Fall 2012 Edition
Time & Place: Tuesdays 12:00-13:00 and Fridays 10:30-12:30 in HH/312

Instructor: Dr. Bartosz Protas
Office: HH 326, Ext. 24116
Office hours: Tuesdays 13:30-14:30 and Fridays 13:00-14:00, or by appointment


  • Project reports are due by midnight on Friday, December 21. They should be should be submitted electronically to the instructor.

  • Information about requirements for the project reports has been posted here

  • Solutions to Homework Assignment #2 are already posted.

  • Solutions to Homework Assignment #1 are already posted.

    Outline of the Course:

    The course will focus on techniques for numerical solution of Partial Differential Equations (PDEs). The objectives of the course are essentially twofold: first, provide students with an understanding of the deeper mathematical foundations for certain classical numerical methods which they should already be familiar with, and, secondly, introduce students to more advanced numerical methods for PDEs. The course will address both theoretical aspects, such as error and stability analysis, as well as certain implementation issues. The presented methods will be illustrated using well-known PDEs from mathematical physics. The specific topics that will be discussed include (optimistic variant):

    1) Critical Review of Finite--Difference Methods
         a) Discretization of differential operators; incorporation of boundary conditions
         b) Accuracy and conditioning of numerical differentiation
         c) Advanced numerical differentiation (complex step derivative, Pade schemes, compact finite differences)
    2) Review of Approximation Theory
         a) Functional analysis background (Hilbert spaces, inner products, orthogonality and orthogonal systems)
         b) Best approximations
         c) Interpolation theory
    3) Spectral methods for PDEs
         a) Differentiation in spectral space
         b) Fourier and Chebyshev methods; fast transforms (FFT)
         c) Application to nonlinear problems (pseudo--spectral methods, dealiasing)
    4) Multiresolution methods for PDEs
         a) Orthogonal wavelets
         b) Discrete wavelet transform (DWT)
         c) Multiresolution representation of functions

    Primary Reference:

         a) L. N. Trefethen, Spectral Methods in Matlab, SIAM, (2000).

    Supplemental References:

         b) K. Atkinson and W. Han, Theoretical Numerical Analysis: A Functional Analysis Framework, Springer (TAM 39), (2001)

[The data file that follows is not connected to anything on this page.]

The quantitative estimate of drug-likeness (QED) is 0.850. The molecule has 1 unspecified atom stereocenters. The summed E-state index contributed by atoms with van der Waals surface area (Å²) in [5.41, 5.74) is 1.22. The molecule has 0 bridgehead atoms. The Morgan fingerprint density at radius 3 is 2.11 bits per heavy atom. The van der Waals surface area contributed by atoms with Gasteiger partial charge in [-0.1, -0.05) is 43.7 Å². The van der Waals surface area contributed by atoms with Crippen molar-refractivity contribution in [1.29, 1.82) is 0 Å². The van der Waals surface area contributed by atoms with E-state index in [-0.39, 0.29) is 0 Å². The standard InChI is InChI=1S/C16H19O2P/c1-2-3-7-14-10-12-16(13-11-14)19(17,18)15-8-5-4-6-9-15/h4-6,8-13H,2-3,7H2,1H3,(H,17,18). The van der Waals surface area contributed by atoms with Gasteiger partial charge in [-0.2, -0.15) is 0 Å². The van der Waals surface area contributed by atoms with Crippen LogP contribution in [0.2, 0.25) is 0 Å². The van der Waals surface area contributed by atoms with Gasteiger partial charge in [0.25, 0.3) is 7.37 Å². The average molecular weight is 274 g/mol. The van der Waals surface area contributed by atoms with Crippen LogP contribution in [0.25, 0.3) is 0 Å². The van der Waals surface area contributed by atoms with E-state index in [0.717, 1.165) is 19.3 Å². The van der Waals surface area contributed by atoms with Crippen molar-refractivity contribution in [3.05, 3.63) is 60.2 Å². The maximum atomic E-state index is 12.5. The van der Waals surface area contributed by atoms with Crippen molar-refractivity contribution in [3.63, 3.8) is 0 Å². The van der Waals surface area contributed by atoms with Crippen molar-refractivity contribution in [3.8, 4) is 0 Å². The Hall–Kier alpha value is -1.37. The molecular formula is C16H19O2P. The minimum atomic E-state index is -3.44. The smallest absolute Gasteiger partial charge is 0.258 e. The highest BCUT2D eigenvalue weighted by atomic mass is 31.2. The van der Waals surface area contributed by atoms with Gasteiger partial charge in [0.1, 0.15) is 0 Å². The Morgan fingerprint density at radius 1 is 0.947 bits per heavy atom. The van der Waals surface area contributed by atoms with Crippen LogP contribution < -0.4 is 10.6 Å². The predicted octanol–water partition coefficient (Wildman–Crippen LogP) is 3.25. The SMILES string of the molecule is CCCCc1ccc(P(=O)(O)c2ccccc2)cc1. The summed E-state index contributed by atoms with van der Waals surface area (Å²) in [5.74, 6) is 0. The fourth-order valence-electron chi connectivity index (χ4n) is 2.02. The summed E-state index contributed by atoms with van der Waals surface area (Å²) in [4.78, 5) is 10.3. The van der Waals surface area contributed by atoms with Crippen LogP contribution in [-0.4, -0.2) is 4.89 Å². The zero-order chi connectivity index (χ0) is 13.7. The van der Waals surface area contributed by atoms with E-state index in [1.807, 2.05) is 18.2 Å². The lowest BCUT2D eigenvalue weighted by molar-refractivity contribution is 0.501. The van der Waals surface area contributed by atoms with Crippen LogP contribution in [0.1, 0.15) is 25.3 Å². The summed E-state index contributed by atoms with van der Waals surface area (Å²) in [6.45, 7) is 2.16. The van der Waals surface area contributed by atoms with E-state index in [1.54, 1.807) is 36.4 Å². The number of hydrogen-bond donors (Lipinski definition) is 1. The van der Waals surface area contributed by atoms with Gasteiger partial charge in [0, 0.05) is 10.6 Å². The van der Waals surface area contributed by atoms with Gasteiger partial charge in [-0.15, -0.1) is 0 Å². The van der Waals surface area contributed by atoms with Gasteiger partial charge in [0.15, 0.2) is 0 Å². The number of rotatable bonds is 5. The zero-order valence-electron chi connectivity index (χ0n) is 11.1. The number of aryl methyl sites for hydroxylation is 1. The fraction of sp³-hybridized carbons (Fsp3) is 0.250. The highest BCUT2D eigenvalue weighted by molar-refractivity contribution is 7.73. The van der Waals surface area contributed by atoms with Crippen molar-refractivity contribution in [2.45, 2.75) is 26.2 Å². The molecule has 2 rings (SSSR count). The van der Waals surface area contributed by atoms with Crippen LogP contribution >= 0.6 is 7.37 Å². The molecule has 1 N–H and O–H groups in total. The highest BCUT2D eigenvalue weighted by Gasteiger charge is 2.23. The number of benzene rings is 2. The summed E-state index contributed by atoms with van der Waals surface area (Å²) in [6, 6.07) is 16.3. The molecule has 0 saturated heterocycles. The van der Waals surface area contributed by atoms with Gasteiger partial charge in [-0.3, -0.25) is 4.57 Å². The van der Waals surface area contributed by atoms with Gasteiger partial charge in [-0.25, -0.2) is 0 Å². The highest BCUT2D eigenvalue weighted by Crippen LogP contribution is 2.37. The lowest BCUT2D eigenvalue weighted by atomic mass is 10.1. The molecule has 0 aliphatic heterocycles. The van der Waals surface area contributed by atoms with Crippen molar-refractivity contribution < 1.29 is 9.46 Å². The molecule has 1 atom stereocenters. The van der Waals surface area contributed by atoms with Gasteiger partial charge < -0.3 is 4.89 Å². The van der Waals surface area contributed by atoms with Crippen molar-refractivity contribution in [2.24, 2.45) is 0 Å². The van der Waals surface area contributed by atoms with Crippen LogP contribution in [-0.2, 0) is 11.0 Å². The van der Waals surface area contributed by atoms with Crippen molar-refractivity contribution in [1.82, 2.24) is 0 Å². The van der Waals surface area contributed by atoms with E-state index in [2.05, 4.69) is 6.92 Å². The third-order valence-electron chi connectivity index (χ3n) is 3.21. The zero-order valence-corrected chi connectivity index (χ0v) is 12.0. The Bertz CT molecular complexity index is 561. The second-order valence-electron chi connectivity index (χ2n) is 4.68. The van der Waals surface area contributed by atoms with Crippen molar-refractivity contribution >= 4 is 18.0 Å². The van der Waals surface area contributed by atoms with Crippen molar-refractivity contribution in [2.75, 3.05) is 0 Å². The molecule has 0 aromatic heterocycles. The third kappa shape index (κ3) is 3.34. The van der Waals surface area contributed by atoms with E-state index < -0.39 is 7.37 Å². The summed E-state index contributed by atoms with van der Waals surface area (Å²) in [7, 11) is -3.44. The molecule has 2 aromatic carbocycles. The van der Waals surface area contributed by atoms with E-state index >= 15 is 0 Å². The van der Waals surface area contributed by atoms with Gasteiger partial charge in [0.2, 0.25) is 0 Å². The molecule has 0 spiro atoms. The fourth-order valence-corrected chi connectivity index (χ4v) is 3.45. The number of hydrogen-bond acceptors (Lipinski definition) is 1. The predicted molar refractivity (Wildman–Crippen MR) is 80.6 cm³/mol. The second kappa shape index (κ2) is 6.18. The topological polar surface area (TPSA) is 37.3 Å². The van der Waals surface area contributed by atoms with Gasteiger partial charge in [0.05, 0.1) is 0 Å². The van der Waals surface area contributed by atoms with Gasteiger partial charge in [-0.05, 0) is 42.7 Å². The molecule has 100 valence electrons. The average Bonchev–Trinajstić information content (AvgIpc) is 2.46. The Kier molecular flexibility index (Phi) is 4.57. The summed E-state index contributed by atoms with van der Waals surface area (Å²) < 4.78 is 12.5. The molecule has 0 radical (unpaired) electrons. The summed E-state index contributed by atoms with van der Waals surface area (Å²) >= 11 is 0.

c) J. P. Boyd, Chebyshev and Fourier Spectral Methods, Second Edition (Revised), Dover, (2001).

    In addition to the above references, sets of lecture notes and example MATLAB codes will be made available to students on the course webpage.


    Numerical Analysis at the undergraduate level (including numerical methods for ODEs and PDEs), Partial Differential Equations, basic programming skills in MATLAB


    The final grades will be based on
         a) two 20 min quizzes (2 x 10% = 20%),
         a) two homework assignments (2 x 10% = 20%),
         b) a take-home final project (60%).

    The tentative quiz and homework due dates:
         i) Quiz #1 - Friday, October 26
         ii) Quiz #2 - Friday, November 30
         iii) Homework Assignment #1 - Tuesday, October 2 (distributed) / Tuesday, October 9 (due)
         iv) Homework Assignment #2 - Tuesday, October 30 (distributed) / Tuesday, November 6 (due)

    I reserve the right to alter your final grade, in which case, however, the grade may only be increased.

    Academic Integrity:

    You are expected to exhibit honesty and use ethical behaviour in all aspects of the learning process. Academic credentials you earn are rooted in principles of honesty and academic integrity.

    Academic dishonesty is to knowingly act or fail to act in a way that results or could result in unearned academic credit or advantage. This behaviour can result in serious consequences, e.g., the grade of zero on an assignment, loss of credit with a notation on the transcript (notation reads: "Grade of F assigned for academic dishonesty"), and/or suspension or expulsion from the university.

    It is your responsibility to understand what constitutes academic dishonesty. For information on the various types of academic dishonesty please refer to the Academic Integrity Policy,. The following illustrates only three forms of academic dishonesty:
         1) Plagiarism, e.g., the submission of work that is not one's own or for which other credit has been obtained.
         2) Improper collaboration in group work.
         3) Copying or using unauthorized aids in tests and examinations.

    Important Notice:

    The instructor and university reserve the right to modify elements of the course during the term. The university may change the dates and deadlines for any or all courses in extreme circumstances. If either type of modification becomes necessary, reasonable notice and communication with the students will be given with explanation and the opportunity to comment on changes. It is the responsibility of the student to check their McMaster email and course websites weekly during the term and to note any changes.